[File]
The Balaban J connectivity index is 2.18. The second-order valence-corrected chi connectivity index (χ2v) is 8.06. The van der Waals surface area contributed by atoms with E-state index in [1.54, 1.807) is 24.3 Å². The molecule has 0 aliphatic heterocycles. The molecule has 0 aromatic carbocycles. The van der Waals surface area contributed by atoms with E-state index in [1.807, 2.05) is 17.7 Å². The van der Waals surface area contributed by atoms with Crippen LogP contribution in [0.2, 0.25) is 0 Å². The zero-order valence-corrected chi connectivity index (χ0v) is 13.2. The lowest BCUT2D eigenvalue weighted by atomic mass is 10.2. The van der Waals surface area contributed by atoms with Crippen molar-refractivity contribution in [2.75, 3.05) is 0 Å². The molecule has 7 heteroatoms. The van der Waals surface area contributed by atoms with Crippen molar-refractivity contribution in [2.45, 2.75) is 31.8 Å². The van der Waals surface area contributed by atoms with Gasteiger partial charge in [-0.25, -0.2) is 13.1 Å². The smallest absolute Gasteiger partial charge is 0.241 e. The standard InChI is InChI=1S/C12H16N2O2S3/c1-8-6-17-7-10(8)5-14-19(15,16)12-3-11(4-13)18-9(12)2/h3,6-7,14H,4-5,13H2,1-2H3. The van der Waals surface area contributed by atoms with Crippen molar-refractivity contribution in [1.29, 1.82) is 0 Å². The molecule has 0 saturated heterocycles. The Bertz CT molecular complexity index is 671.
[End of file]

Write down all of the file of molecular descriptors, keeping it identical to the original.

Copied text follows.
The Balaban J connectivity index is 2.18. The second-order valence-corrected chi connectivity index (χ2v) is 8.06. The van der Waals surface area contributed by atoms with E-state index in [1.54, 1.807) is 24.3 Å². The molecule has 0 aliphatic heterocycles. The molecule has 0 aromatic carbocycles. The van der Waals surface area contributed by atoms with E-state index in [1.807, 2.05) is 17.7 Å². The van der Waals surface area contributed by atoms with Crippen LogP contribution in [0.2, 0.25) is 0 Å². The zero-order valence-corrected chi connectivity index (χ0v) is 13.2. The lowest BCUT2D eigenvalue weighted by atomic mass is 10.2. The van der Waals surface area contributed by atoms with Crippen molar-refractivity contribution in [2.75, 3.05) is 0 Å². The molecule has 7 heteroatoms. The van der Waals surface area contributed by atoms with Crippen molar-refractivity contribution in [2.45, 2.75) is 31.8 Å². The van der Waals surface area contributed by atoms with Gasteiger partial charge in [-0.25, -0.2) is 13.1 Å². The smallest absolute Gasteiger partial charge is 0.241 e. The standard InChI is InChI=1S/C12H16N2O2S3/c1-8-6-17-7-10(8)5-14-19(15,16)12-3-11(4-13)18-9(12)2/h3,6-7,14H,4-5,13H2,1-2H3. The van der Waals surface area contributed by atoms with Crippen molar-refractivity contribution in [1.29, 1.82) is 0 Å². The molecule has 0 saturated heterocycles. The Bertz CT molecular complexity index is 671.